Tim Burton directs a live-action re-imagining of the animated classic with Dumbo. Holt Farrier (Colin Farrell) is an equestrian performer and widower, who has just returned from the First World War and is reunited with his kids Molly (Nico Parker) and Joe (Finley Hobbins) at the Medici Brothers Circus. However, the circus run by Max Medici (Danny DeVito) has hit hard times and Holt is assigned to care for the elephants, particularly his prized pregnant elephant Jumbo. However, Jumbo’s child is born with giant ears and is named Dumbo by the mocking audience. Additionally, Jumbo is sent away after she goes on a protective rampage. However, Molly and Joe discover that Dumbo can use his big ears to fly, with the help of feathers, which results in the young elephant becoming a huge hit for Medici. This attracts the attention of amusement park owner V. A. Vandevere (Michael Keaton), who wants to make Dumbo his star act along with trapeze artist Colette Marchant (Eva Green).
The trend of Disney remaking their classic animated films continues with this live action version of Dumbo. Reunited with Disney for the first time since 2012’s Frankenweenie, Tim Burton is given the task of expanding the 64 minute 1941 animated original into a nearly two hour long live action feature. The biggest difference between the original Dumbo and this new film is a greater focus on human characters, even there are still some references to the talking animals present in the original.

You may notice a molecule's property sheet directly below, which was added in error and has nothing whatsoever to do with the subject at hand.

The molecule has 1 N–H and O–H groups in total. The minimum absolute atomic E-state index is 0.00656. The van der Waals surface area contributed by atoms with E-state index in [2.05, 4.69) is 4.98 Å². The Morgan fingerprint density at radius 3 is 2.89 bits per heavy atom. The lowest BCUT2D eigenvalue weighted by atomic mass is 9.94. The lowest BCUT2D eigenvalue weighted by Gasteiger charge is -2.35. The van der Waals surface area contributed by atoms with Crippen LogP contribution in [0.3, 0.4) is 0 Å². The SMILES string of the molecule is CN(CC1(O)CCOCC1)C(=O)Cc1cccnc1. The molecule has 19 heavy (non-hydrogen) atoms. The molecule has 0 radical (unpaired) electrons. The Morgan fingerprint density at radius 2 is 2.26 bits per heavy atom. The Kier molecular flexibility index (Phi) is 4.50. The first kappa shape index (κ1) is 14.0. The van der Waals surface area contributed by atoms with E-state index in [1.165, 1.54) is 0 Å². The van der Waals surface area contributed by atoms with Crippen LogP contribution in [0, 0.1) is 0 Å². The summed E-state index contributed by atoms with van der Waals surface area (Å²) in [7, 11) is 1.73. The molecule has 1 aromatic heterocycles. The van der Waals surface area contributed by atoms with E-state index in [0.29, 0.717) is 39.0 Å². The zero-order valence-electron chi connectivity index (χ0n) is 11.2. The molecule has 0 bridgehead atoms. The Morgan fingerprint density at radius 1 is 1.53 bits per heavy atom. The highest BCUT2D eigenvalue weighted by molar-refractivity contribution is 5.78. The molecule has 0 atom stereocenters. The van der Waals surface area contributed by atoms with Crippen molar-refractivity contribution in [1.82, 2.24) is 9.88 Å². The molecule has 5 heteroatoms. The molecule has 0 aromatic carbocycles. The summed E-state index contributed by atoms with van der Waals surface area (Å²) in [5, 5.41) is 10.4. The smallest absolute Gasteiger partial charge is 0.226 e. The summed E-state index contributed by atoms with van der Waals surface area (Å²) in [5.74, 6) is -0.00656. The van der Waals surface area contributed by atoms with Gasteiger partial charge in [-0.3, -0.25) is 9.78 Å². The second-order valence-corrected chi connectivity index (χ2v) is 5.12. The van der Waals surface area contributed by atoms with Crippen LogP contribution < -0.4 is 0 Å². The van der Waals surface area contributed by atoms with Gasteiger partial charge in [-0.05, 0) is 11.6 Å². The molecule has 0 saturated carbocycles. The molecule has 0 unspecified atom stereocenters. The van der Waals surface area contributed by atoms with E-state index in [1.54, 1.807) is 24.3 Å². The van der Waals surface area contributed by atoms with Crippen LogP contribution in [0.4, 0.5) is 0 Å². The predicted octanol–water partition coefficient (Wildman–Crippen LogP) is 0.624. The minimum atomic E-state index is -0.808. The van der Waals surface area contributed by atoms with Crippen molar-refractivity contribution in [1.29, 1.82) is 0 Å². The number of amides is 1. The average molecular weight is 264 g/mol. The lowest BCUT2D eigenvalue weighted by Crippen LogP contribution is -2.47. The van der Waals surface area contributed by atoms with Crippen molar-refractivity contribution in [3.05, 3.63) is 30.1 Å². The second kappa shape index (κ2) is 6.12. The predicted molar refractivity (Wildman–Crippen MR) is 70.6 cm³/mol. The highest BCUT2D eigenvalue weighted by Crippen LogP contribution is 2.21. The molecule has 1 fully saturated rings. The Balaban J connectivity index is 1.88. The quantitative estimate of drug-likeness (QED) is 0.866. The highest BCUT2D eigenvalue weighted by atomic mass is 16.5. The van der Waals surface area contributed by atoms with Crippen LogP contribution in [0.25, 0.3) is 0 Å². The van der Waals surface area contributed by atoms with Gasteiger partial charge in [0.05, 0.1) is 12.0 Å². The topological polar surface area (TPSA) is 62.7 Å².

There is little doubt that Tim Burton was the perfect director to make a live action version of Dumbo, since the circus setting fits in perfectly with the director’s aesthetic. That said, I do admit that Dumbo takes a while to get going, with a first act that is somewhat overtly dramatic and slow paced. It isn’t really until Michael Keaton enters the picture as V. A. Vandevere that the film really starts to pick-up, especially after we are brought to Vandevere’s over-the-top amusement park Dreamland. Dumbo marks Michael Keaton’s first collaboration with Tim Burton since Batman Returns back in 1992 and he ends up stealing the film as scenery chewing villain. Also reuniting with Tim Burton in this film is Danny DeVito in his fourth collaboration and new leading lady of choice Eva Green in her third collaboration. The film also features a brief appearance by Alan Arkin, making his first appearance in a Tim Burton film since Edward Scissorhands.
It is probably safe to say that that Tim Burton’s output over the last decade has been hit or miss at best and slow start of Dumbo made me fearful that this would be a miss. However, once the action of the film switches over to the Dreamland amusement park, I would say that the film finally hits its stride and I’ll even say that Dumbo ends up being one of Tim Burton’s better latter day films.